Female Employee Not Permitted to Wear Skirt Instead of Pants, Federal Agency Charges
BIRMINGHAM, Ala.-- GB Flowood Operations, LLC, which operates a Flowood, Miss., restaurant under the name "Georgia Blue," will pay a former employee $25,000 and furnish other relief to settle a religious discrimination lawsuit filed by the U.S. Equal Employment Opportunity Commission (EEOC), the federal agency announced today.
According to the EEOC's lawsuit, in October 2015 Georgia Blue hired Kaetoya Watkins to work as a server. When she learned the company's dress code required servers to wear blue jean pants, Watkins notified the manager of her Apostolic Pentecostal religious belief that women should wear only skirts or dresses and asked to be allowed to wear a blue jean skirt. According to the EEOC, GB Flowood denied the accommodation, advising Watkins that "the owner" would "not stray away from" the company dress code.
Title VII of the Civil Rights Act of 1964 prohibits religious discrimination and requires employers to make reasonable accommodations to employees' and applicants' sincerely held religious beliefs as long as this does not pose an undue hardship. The EEOC filed suit (Case No. 3:17-cv-00777-TSL-LRA in U.S. District Court for the Southern District of Mississippi) after first attempting to reach a pre-litigation settlement through its conciliation process.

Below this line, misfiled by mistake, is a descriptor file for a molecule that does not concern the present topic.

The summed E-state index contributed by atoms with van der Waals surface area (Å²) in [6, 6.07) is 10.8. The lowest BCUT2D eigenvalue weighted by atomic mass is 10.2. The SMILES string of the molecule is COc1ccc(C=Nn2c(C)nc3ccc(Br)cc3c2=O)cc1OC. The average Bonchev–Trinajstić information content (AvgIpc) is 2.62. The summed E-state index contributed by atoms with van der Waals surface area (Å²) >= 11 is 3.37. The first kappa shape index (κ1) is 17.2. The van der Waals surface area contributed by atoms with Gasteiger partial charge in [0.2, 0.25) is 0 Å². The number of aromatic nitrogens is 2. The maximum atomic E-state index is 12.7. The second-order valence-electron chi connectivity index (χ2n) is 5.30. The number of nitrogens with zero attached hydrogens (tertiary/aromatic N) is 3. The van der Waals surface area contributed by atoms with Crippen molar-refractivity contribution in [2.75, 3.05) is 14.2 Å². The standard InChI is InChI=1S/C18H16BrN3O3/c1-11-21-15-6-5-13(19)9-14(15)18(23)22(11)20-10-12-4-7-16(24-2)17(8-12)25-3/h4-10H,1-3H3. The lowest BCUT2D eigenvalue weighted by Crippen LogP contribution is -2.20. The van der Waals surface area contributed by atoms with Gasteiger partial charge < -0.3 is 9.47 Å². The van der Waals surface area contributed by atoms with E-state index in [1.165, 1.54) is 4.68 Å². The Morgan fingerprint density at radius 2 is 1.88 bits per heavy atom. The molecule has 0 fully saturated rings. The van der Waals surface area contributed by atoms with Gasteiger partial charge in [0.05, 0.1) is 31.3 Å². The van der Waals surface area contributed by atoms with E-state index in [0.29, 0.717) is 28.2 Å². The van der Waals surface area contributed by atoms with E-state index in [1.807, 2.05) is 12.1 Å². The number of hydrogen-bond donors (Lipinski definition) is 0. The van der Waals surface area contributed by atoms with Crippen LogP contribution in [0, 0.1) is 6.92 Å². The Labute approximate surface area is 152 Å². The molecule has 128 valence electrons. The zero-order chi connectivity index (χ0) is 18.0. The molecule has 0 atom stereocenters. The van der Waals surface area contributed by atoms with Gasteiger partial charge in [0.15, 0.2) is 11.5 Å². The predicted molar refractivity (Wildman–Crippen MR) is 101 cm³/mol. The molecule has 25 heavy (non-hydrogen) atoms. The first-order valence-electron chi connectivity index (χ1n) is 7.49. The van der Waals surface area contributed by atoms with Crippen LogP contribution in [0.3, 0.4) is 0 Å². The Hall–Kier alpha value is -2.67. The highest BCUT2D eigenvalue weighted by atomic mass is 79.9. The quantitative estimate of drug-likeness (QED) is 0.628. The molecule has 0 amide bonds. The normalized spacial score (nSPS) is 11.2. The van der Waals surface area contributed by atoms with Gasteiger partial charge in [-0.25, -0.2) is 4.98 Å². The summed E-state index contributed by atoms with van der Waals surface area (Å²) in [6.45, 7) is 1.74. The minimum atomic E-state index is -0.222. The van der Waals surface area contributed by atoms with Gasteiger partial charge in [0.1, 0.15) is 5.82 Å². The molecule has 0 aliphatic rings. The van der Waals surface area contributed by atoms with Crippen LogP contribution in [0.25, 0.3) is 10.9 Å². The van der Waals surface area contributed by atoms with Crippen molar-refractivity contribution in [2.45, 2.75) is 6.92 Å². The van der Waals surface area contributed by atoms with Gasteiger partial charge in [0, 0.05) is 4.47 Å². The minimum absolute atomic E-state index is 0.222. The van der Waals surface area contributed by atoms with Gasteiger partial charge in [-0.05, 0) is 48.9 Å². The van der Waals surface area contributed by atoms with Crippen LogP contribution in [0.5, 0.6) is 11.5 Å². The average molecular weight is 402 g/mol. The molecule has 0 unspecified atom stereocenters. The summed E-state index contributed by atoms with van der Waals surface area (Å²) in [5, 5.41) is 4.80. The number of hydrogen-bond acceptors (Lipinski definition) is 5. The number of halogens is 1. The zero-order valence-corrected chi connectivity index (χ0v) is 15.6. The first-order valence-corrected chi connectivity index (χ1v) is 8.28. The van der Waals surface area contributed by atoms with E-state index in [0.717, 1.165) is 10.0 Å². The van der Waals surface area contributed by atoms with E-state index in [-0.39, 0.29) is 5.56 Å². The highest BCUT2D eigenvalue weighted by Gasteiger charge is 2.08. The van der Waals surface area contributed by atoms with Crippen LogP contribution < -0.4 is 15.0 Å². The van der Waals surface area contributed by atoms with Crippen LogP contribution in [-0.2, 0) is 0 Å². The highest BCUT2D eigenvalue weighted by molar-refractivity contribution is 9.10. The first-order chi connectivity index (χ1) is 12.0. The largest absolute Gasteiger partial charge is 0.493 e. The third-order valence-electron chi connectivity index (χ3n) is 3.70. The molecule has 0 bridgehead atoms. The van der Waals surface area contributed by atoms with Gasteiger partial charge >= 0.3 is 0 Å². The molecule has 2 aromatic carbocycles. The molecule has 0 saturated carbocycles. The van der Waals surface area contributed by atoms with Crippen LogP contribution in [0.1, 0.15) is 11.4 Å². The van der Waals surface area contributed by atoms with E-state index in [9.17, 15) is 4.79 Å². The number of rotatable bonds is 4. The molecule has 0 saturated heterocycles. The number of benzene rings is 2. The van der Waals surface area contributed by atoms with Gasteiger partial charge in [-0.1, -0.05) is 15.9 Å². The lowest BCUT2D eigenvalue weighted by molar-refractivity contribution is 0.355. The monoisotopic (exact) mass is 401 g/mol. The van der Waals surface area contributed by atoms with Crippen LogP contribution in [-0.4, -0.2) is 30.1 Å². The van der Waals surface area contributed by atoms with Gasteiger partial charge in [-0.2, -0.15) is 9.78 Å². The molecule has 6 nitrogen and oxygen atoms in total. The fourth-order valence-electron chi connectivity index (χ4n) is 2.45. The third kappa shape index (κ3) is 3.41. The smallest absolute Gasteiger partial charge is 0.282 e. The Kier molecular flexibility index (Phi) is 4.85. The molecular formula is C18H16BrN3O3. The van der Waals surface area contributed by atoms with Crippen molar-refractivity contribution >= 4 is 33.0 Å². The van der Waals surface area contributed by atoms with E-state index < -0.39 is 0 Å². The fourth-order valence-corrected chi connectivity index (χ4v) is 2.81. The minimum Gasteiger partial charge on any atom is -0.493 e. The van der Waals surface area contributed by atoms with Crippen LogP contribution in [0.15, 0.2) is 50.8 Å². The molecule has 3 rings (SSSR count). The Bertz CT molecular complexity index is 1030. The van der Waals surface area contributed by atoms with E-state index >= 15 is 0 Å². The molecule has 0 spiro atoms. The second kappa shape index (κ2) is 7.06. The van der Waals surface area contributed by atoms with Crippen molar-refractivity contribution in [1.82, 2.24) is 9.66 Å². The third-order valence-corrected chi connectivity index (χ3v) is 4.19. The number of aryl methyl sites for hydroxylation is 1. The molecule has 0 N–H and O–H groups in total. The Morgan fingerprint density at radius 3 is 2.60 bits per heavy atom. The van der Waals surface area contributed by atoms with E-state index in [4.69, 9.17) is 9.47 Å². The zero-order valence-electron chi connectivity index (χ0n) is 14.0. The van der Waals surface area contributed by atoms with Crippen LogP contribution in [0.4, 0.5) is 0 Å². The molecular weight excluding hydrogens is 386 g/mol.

"This case is a reminder that employers risk violating the law if they require an employee to choose between her job and her religion," said EEOC Birmingham Regional Attorney Marsha L. Rucker, whose jurisdiction includes Mississippi. "We are pleased that GB Flowood Operations is willing to make changes to its policies to accommodate the religious practices of its employees and prospective employees."
In addition to the monetary payment, the consent decree settling the suit requires the company to revise its written policies and procedures prohibiting employment discrimination and include procedures for reasonable accommodations based on religion, including making exceptions to the company's dress code to accommodate employees' religious beliefs and practices. The company will also provide training to its managers on the laws enforced by the EEOC and post a notice of non-discrimination on employee bulletin boards.
"This case emphasizes the EEOC's commitment to enforcing the rights of employees to religious freedom in the workplace," said Bradley Anderson, district director of the EEOC's Birmingham District Office. "Employers should be on notice that the EEOC will act aggressively to protect employees from this type of discrimination," he added.
The EEOC's Birmingham District Office has jurisdiction over Alabama, Mississippi (all but 17 counties in the northern part of Mississippi), and the Florida Panhandle.
The EEOC advances opportunity in the workplace by enforcing federal laws prohibiting employment discrimination. More information is available at www.eeoc.gov. Stay connected with the latest EEOC news by subscribing to our email updates.